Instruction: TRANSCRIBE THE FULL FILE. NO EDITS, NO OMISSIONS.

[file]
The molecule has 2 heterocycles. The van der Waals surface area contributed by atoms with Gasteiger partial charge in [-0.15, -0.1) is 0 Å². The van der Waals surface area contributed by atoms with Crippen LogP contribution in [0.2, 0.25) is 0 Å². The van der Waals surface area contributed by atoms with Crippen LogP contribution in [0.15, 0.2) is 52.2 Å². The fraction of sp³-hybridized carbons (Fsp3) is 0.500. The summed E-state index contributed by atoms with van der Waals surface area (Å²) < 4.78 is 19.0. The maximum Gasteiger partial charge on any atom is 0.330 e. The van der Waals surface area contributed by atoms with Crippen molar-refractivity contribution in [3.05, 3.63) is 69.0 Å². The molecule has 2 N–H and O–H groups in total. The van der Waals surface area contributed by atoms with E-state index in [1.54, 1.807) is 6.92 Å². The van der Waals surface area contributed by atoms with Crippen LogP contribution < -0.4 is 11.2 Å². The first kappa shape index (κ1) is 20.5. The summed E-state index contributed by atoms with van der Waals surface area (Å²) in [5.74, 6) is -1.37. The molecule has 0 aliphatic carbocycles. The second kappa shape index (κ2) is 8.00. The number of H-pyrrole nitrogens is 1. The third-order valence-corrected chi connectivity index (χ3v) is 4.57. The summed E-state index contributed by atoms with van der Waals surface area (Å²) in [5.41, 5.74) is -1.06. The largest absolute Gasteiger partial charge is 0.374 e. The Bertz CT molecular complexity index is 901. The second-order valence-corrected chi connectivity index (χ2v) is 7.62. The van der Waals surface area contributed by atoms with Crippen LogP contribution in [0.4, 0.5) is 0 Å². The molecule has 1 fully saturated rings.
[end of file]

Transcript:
The molecule has 2 heterocycles. The van der Waals surface area contributed by atoms with Gasteiger partial charge in [-0.15, -0.1) is 0 Å². The van der Waals surface area contributed by atoms with Crippen LogP contribution in [0.2, 0.25) is 0 Å². The van der Waals surface area contributed by atoms with Crippen LogP contribution in [0.15, 0.2) is 52.2 Å². The fraction of sp³-hybridized carbons (Fsp3) is 0.500. The summed E-state index contributed by atoms with van der Waals surface area (Å²) < 4.78 is 19.0. The maximum Gasteiger partial charge on any atom is 0.330 e. The van der Waals surface area contributed by atoms with Crippen molar-refractivity contribution in [3.05, 3.63) is 69.0 Å². The molecule has 2 N–H and O–H groups in total. The van der Waals surface area contributed by atoms with E-state index in [1.54, 1.807) is 6.92 Å². The van der Waals surface area contributed by atoms with Crippen LogP contribution < -0.4 is 11.2 Å². The first kappa shape index (κ1) is 20.5. The summed E-state index contributed by atoms with van der Waals surface area (Å²) in [5.74, 6) is -1.37. The molecule has 0 aliphatic carbocycles. The second kappa shape index (κ2) is 8.00. The number of H-pyrrole nitrogens is 1. The third-order valence-corrected chi connectivity index (χ3v) is 4.57. The summed E-state index contributed by atoms with van der Waals surface area (Å²) in [5.41, 5.74) is -1.06. The largest absolute Gasteiger partial charge is 0.374 e. The Bertz CT molecular complexity index is 901. The second-order valence-corrected chi connectivity index (χ2v) is 7.62. The van der Waals surface area contributed by atoms with Crippen LogP contribution in [0.4, 0.5) is 0 Å². The molecule has 1 fully saturated rings.